Gym 8: Magno, now equipped with Megagafas (which is all one word and it's great), gives us quite a workout in Caverna Abisal. I tried a Calm Mind sweep but the Mightyena's Scary Face meant that his Weezing outsped Emperor and exploded for most of his health. I ended up swapping to Sun for Crobat and then Hermit for the Camerupt to match Mega for Mega (so much for not using Mega Latios...) and even then I took big damage. No deaths, but that Explosion was frightening.

Obviously Primal Reversion Groudon is my next big target, but I have a plan for this: use its own power against it! You like the sun? You get The Sun. With the help of the Earthquake TM and Levitate, the fight was a breeze after the terror of the first Eruption taking me to 50%.

I don't have an obvious answer to Plubio so opt to Calm Mind sweep with Emperor. This works fine once I get past the Luvdisc and its gauntlet of toss a coin probabilities in Attract and Confusion.


League: At Ever Grande, I make the final team call: Emperor, Sun, Hierophant, Hermit, Wheel of Fortune, Strength. Hierophant is 38 to Emperor's 50 now, so grinding is inevitable.

There is a Scare when the first Cooltrainer of Vic Road pulls out Rhyperior with Stone Edge, but a lucky Grass Knot from Hermit, who avoided a KO range critical on the switch, takes the brick beast out. A later scare comes from a Froslass, which I have few options for but manage to brute-force with Mega Latios. Blasco's Mega-off between Gardevoir and Gallade... doesn't come to pass because I don't have Gardevoirite, but unsurprisingly I win thanks to Calm Mind.

At this point, I do some backtracking to grab some important TMs (Return and Thunderbolt) and a few Heart Scales to re-jig some movesets. OH, AND GARDEVOIRITE. At last, I have Mega Emperor on the team, nodding back to the blog mascot I had from back in the 40k blog days (the Medabot of the same name, for reference).

My final team going into League is:

The Emperor: Gardevoir, Nv. 56, Moonblast/Shadow Ball/Thunderbolt/Calm Mind, holding Gardevoirite.
The Sun: Solrock, Nv. 58, Rock Slide/Psychic/Earthquake/Flamethrower
The Hierophant: Grumpig, Nv. 54, Psyshock/Hidden Power Ground/Power Gem/Calm Mind
Strength: Medicham, Nv. 53, Brick Break/Zen Headbutt/Bulk Up/Return, holding Medichamite
Wheel of Fortune: Xatu, Nv. 54, Psychic/Fly/Steel Wing/Calm Mind
The Hermit: Latios, Nv. 55, Psychic/Dragon Breath/Grass Knot/Surf, holding Latiosite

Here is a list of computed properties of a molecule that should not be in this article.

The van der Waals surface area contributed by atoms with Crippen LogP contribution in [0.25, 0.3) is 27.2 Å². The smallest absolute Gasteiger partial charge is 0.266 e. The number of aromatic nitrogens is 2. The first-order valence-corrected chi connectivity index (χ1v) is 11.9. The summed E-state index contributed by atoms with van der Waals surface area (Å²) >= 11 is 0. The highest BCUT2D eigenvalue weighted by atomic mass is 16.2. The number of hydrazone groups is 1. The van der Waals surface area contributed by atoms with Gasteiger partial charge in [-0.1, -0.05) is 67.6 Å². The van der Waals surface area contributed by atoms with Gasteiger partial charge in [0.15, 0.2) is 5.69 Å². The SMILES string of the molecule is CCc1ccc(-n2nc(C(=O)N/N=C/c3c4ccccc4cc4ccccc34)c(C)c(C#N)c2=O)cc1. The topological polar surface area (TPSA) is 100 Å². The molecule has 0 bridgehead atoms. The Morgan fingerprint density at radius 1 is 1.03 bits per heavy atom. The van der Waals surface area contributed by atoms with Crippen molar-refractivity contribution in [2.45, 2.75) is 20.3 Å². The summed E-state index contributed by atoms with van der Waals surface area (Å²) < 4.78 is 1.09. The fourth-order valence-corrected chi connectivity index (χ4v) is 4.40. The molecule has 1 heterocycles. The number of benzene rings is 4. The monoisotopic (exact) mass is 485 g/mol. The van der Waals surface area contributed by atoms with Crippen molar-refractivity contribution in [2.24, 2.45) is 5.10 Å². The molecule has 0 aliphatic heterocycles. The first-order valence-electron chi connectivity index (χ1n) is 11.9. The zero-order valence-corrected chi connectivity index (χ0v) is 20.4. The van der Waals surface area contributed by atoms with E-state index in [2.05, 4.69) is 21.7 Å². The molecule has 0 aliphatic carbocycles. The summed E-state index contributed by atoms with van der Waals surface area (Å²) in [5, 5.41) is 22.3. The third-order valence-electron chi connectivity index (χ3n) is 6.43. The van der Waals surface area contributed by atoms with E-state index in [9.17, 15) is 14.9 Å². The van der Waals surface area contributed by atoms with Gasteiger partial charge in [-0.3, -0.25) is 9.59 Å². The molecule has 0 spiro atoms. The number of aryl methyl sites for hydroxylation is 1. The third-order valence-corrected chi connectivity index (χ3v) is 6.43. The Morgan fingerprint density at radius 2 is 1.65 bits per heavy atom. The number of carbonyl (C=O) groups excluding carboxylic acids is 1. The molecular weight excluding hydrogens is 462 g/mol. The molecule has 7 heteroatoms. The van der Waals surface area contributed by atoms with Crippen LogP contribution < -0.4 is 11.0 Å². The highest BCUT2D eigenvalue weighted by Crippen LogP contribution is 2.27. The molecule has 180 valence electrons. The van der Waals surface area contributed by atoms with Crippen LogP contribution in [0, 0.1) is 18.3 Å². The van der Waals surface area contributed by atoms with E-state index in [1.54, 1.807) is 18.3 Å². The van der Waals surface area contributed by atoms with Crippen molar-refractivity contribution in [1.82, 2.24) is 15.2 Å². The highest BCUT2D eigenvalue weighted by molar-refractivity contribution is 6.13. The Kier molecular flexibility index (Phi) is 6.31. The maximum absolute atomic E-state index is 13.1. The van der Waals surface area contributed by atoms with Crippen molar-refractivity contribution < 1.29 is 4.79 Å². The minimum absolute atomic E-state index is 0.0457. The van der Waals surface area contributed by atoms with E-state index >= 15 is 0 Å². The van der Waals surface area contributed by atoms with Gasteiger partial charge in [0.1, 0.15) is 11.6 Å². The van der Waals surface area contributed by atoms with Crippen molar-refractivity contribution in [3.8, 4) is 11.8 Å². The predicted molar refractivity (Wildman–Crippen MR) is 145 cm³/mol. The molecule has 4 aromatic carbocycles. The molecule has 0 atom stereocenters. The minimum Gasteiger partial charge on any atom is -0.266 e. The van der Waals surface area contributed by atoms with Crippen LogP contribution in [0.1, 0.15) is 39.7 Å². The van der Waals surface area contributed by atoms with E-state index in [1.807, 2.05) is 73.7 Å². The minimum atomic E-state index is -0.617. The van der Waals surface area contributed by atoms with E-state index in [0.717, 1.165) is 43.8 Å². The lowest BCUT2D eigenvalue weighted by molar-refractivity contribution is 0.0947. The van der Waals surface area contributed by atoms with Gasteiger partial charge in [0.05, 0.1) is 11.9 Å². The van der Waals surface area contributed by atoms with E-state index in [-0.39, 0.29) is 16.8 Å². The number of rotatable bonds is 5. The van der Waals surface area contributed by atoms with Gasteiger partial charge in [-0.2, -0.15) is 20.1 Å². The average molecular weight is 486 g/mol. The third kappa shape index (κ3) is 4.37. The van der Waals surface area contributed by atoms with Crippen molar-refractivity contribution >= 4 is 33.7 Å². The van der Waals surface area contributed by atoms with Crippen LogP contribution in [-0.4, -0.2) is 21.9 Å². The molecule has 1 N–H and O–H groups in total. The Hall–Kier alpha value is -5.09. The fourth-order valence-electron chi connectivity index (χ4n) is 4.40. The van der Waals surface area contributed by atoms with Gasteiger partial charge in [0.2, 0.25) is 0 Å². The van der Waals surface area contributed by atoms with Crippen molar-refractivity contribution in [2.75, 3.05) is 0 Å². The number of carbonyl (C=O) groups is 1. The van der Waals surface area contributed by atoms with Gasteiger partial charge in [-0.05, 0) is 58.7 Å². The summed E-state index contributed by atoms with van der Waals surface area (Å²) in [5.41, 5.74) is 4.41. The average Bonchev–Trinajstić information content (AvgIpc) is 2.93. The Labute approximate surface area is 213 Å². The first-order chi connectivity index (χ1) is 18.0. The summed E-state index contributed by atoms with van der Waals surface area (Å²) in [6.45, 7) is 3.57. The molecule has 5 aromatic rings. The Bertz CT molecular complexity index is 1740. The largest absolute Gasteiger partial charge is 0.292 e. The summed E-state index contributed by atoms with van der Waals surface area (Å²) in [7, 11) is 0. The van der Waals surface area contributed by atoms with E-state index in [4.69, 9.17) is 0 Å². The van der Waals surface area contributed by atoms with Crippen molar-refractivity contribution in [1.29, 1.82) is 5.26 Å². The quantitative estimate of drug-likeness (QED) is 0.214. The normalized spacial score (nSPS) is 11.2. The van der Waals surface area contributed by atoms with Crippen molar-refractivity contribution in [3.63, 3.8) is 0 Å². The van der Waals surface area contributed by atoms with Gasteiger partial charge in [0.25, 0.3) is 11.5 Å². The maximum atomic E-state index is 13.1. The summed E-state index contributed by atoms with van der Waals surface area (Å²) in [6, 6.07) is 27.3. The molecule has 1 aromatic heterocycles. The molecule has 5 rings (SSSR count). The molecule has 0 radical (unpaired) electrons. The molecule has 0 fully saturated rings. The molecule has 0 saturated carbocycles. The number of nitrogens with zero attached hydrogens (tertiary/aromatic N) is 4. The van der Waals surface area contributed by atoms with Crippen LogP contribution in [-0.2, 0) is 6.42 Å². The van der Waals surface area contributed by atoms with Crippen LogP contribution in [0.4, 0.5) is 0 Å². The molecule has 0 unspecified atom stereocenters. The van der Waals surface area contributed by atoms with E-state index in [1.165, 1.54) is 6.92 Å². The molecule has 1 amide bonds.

At this point, The Sun will always be the highest levelled member due to that mad growth rate. It's only getting worse.

Elite 1, Sixto! This is the field test of Mega Medicham, who Bulk Up sweeps here with ease after Mightyena's Swagger happens and negative effects are dispelled with a Cura Total.

Elite 2, Fatima! The plan for this one is a Calm Mind sweep with Mega Emperor. Unfortunately, during the setup phase I get a Curse put on him, and the second Banette adds Toxic to the mix. I swap out at Sableye to Hermit, who can tank a Shadow Claw easily... but the Sableye also has Foul Play. In the same turn that I Full Restore Emperor, I lose Hermit (who isn't dead because they're needed for the Eon Flute to work but this is very much battle retirement). The rest of the battle is fine.

Elite 3, Nivea! I was originally going to try and use Hierophant here, but Glalie's Crunch made me re-think and go for Strength again. This works out, even when the two(!!) Froslass come out and I get super paranoid because of what Acerola's one did in Spanish Sun. Zen Headbutt sinks the Ghosts, everything else goes to a boosted Brick Break.

Elite 4, Dracon! I mean, I have Mega Emperor. Moonblast be good. No issues.

Finally, we have Maximo. After careful consideration, I decide that trying to set up with Emperor is risky, especially when my entire strategy for Delta Episode relies on him. Thus, it is Strength who takes the 'let's set up again hurr durr' mantle here. Aside from Toxic and Spikes, Skarmory is willing to accomodate me here, but I do end up having to heal again on Aggron because of Sturdy and the chip damage from earlier Aerial Aces. Mega Metagross is sunk in a single hit, no issues with speed ties here thanks to Mega Medicham's decent legwork.